Twitter's Upset at Tomi Lahren & You Should Be, Too

Tomi Lahren’s at it again, ya’ll.

Time and time again, she’s been the queen of Twister, claiming to inadvertently be the poster child for the alt-right (I mean, duh, blonde hair blue eyes much) and then making a left-wing comment that lands herself in trouble with her conservative colleagues (like when she got fired).

This weekend, Tomi found herself in another pot of trouble, no thanks to an Instagram Story vid and some sassy Twitter SJWs.

On Friday, Tomi posted a video of herself lip syncing/rapping to 21 Savage to Instagram Story, and no sooner did she do so, Twitter was all over it. Almost all the users denounced her for it, angry that she could so often discredit rap and other segments of black culture but then basically participate in it.

My favorite tweet from the whole ordeal:

So, what? You think. So she likes rap.


You can’t say something adds to the degeneration of America and then participate in it yourself.

Think about this. It’s so much bigger than Tomi posting this video.

We see this all the time with white celebrities, especially in the entertainment industry. When Miley Cyrus started twerking and Katy Perry started sporting cornrows, people LOVED it. Sure, there were some uptight haters, but for the most part people accepted it and moved on, then REJOICING when they “got their lives back together” and started acting “appropriate” again.

Let’s unpack the problems with this:

1. It says that the minority culture is only cool when the members of the majority participate in it.

No, seriously. When Rihanna used indigenous West Indie language in one of her hits, many felt that she wasn’t even using real words and thought it was ridiculous until they were proved wrong. People thought it was Rihanna being disrespectful, singing nonsense, but in reality it was everyone else who was being disrespectful to her culture and the history of the West Indies.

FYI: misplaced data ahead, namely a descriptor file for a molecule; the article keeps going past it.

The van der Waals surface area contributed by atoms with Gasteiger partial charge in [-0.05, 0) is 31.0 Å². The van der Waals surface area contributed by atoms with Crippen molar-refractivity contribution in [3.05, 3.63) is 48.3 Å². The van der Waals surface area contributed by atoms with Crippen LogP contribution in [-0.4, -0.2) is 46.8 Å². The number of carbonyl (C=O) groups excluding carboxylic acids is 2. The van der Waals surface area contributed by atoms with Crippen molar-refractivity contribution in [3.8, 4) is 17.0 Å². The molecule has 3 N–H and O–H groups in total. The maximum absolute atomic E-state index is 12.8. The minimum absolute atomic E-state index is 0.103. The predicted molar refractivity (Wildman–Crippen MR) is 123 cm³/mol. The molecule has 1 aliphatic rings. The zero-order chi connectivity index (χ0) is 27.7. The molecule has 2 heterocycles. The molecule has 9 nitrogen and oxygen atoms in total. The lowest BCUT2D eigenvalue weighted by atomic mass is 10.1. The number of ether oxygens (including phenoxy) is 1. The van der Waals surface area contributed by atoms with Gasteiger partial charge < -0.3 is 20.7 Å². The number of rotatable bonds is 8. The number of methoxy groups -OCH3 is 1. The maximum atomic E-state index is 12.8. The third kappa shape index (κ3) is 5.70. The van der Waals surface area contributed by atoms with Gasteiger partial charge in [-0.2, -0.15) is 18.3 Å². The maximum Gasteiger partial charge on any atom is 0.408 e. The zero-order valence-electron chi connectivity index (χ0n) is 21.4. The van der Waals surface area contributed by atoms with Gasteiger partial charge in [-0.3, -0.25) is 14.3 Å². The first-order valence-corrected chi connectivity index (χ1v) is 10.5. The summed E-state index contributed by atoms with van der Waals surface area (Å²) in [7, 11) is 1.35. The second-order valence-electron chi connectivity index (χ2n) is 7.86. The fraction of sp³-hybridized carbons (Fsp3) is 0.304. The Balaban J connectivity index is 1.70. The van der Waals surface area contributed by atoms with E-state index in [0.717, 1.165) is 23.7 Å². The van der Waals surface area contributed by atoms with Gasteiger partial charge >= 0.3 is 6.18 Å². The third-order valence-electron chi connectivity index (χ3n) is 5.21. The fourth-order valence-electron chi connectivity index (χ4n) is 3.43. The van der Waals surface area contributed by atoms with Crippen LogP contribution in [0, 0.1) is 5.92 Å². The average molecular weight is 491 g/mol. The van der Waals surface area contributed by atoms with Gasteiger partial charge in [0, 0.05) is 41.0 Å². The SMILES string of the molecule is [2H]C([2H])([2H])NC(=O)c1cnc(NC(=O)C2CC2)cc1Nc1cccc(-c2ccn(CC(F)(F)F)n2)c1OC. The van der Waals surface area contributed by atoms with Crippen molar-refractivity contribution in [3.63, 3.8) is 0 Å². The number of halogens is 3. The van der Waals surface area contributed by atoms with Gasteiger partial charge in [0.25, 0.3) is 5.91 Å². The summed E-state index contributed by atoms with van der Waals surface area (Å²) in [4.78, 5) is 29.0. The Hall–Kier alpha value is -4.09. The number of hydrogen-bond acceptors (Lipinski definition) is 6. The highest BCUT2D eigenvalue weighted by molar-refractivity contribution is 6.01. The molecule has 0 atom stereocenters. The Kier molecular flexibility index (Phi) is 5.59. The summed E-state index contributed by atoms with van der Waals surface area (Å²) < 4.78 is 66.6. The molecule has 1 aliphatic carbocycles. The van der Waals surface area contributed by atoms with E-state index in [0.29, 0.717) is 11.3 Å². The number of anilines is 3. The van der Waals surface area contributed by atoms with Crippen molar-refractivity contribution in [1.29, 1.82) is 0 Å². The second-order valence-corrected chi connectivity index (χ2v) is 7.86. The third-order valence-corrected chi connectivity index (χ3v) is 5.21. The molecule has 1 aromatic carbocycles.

2. Only white women’s actions are the ones that should be done by all other women.

This has been happening for YEARS. Personally, I’m not the biggest fan of Beyonce, and the reason why relates directly to this. As a member of Destiny’s Child (which there used to be FOUR members of and Michelle Williams isn't even an OG member, fyi for all you FAKE FANS out there), Beyonce and her co-stars were perpetuating black culture. From the rhythms of their songs, the styles they wore, and even the way their voices sounded, they perpetuated and, you could argue, thrived in black culture. But, once Beyonce decided to go out on her own solo career (and for those brief glory years the trio had when they released their Greatest Hits album), she transformed into a white-washed version of herself. You can even look up pictures: lighter hair, different clothes, and her music style changed completely. Some would argue that this change was a necessity due to the ever-evolving music industry, but I call that bullshit. Beyonce was complicit in her whitewashing so that she could make money. Sure, I give her kudos for creating a fan base in the white community so that when she did revert to her “roots” as some called "Formation", she wasn’t given huge criticism for it (which is good bc that whole album speaks volumes to race relations in America). But I still don’t believe denying your identity and attempting to distance yourself from it is doing anybody any favors (but, I’m also speaking as a privileged white woman, so that’s probably influencing my opinion, too).